Friday, December 12, 2014

Writers, Do the Things That Scare You

Over the weekend, I went with my family to Disneyland and California Adventure.

(Yes, I'll give you a moment to be jealous . . . Okay, moment's over. Back to reading.)

Most of you are familiar with the rides at Disneyland; they're all fun, kid-friendly attractions. Pirates of the Caribbean, Indiana Jones and the Temple of the Forbidden Eye, Mr. Toad's Wild Ride, etc. Being a Disney park, California Adventure is also family-friendly, but it has a few rides that are geared more toward adults. Or at least children that are way less chicken than I was at their age (or height).

Not pictured here: me as a little girl, looking as though I'm about to be murdered coming down Splash Mountain.
One of California Adventure's thrill rides is called The Twilight Zone Tower of Terror. For those of you who aren't familiar with the ride, it's a drop tower. It brings you waaaay up, drops you, brings you back up, drops you again. It does this a couple times, and it's a blast. Seriously, I love this ride. It's possibly my favorite between the two parks.

I am also terrified of going on it basically every time. There's a lot of suspense to the ride, as you wind your way through the hotel lobby, enter a room that plays a Twilight Zone-esque video, then wind your way through the hotel boiler room, and then even once you're seated in the service elevator itself, there's more theatre. Even the cast members are dressed like hotel concierges and speak in a spooky way. Disney doesn't do things half-way. Everything looks and feels authentic to the setting.

It's great! But the suspense just kills me. Every time, I think, "eh, maybe I'll just skip it." Because it's easier than dealing with the nerves while standing in line.

This last time I went on the ride, it occurred to me that my response to the Tower of Terror is similar to the response of many writers on their path to publication.

You know you want to be published; you know it's going to be Awesome with a capital A.

You know what's involved on the journey to get there: query, agent, editors, etc. You're not Lewis and Clark going West. Many have gone before you, and can offer advice and tell you how it works.

But it's still terrifying, right?

So much could go wrong! Your query could suck; an agent might not be able to sell your book; no editor will take you; the ride might malfunction, causing the service elevator to shoot through the roof, thus crushing you to paste while other park guests watch, their faces framed with horror! OH THE HUMANITY.

Er, ignore that last one.

You might think to yourself, How much easier would it be to just keep my stories here, in the safety of my computer? After all, Google Docs won't judge that vampire sci-fi you've been working on. Better not to try than to fail horribly, right?

I'm going to tell you something now, and I want you to hear me. (This goes out to future!Me, too. Don't think I don't see you shuffling your feet and making excuses, future!Me. I know us too well.)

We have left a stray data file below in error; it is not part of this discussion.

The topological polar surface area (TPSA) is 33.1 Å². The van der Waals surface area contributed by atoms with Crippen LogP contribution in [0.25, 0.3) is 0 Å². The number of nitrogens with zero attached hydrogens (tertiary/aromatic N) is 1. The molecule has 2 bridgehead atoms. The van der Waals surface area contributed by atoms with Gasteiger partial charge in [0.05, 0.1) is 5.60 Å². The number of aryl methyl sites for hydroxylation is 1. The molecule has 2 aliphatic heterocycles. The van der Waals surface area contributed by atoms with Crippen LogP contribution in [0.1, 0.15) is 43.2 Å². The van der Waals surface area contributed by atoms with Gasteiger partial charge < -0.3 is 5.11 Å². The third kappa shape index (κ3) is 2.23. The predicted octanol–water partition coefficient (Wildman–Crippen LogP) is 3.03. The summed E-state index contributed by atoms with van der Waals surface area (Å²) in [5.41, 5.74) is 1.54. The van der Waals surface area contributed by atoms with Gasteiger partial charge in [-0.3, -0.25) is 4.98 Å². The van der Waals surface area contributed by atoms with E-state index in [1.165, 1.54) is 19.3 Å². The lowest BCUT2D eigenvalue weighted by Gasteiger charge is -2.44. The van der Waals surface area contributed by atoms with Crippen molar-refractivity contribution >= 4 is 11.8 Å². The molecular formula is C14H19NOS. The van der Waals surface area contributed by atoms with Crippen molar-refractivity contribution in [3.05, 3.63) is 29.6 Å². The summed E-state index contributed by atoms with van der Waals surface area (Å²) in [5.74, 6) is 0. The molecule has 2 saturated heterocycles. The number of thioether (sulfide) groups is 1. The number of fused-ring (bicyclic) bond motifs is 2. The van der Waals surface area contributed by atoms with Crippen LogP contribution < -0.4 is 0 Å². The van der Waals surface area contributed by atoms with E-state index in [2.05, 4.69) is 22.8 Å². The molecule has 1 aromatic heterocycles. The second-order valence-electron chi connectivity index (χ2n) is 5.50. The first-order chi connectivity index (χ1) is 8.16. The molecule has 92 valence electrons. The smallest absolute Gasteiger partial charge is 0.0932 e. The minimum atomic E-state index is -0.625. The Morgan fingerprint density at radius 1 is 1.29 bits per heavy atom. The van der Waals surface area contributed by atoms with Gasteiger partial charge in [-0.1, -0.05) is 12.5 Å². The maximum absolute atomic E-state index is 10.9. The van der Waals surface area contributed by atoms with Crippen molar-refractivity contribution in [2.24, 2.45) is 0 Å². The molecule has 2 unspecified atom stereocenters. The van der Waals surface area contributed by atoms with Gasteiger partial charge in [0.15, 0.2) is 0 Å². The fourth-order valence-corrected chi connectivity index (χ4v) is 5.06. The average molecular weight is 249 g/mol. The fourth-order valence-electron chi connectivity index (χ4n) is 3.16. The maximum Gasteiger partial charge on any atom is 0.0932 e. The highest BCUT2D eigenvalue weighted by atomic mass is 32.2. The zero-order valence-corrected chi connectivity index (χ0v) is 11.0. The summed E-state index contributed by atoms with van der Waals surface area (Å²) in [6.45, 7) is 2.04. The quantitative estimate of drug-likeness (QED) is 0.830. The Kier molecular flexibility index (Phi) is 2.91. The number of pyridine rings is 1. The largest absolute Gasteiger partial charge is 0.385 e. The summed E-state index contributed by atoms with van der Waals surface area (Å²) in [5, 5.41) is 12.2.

As writers, we have to do the things that scare us.

Maybe that means taking a chance on a plot or a character, even when you're not sure you can do it justice. DO IT ANYWAY. Maybe you have a completed, polished manuscript that's just languishing away in the digital recesses of your computer because you're too afraid to put it out there where an agent can see it. DO IT ANYWAY. Maybe you're already a published author, worried about what some family members will think about X in your next story. WRITE IT ANYWAY.

To be an artist is to be at war with fear. Fear of failure, fear of judgement, fear even of self, of what you might uncover as you rifle through your subconscious, hunting for honest emotion. But you can't let fear stop you from doing what you love. You can't use fear as an excuse.

To paraphrase the immortal Captain Jack Sparrow, "If you were waiting for a sign, this is it, mate."

Consider this your call to action.

And if we ever go to California Adventure together, I expect to see you in line with me for the Twilight Zone Tower of Terror.

But not for those Silly Symphony swings. Let's not get crazy.


  1. I feel the same way about all of the above! The Tower of Terror terrifies me and even though I get so anxious in line while I wait, I keep going back because I love it! Apparently I like to torture myself. The publishing process is the same way. I give myself peps talks all the time to keep at it and not give up. It terrifies me to put myself out there, and I'm so anxious while I wait, but I keep doing it over and over again because, hey, why not?

    1. I knew I wasn't the only one! It's always funny to stand in line for that ride; you can just feel the nerves, especially once everyone's seated in the elevator. So much fun!

      I find giving others pep talks also serves as a personal reminder to myself as well. Plus, it's like the description for Space Mountain: a high-speed, turbulent, roller coaster-style adventure. Sounds just like publishing to me! And like any thrill ride, it's much more enjoyable with friends and allies. ;)

  2. I'll face the fear of the publishing road with you H, but you can have the tower of terror on your own!!!! The Scooby Doo ride at MovieWorld freaked me out.
    Writing is scary, but oh so worth it. The journey alone is amazing, I can only imagine what it will be like to hit the big 'P'.

    1. I've never been to MovieWorld, but I just looked it up and it looks fun! If I ever get over to Australia, I'll have to go. ;)

      The journey alone is amazing, I can only imagine what it will be like to hit the big 'P'.

      It's definitely going to be an experience, that's for sure!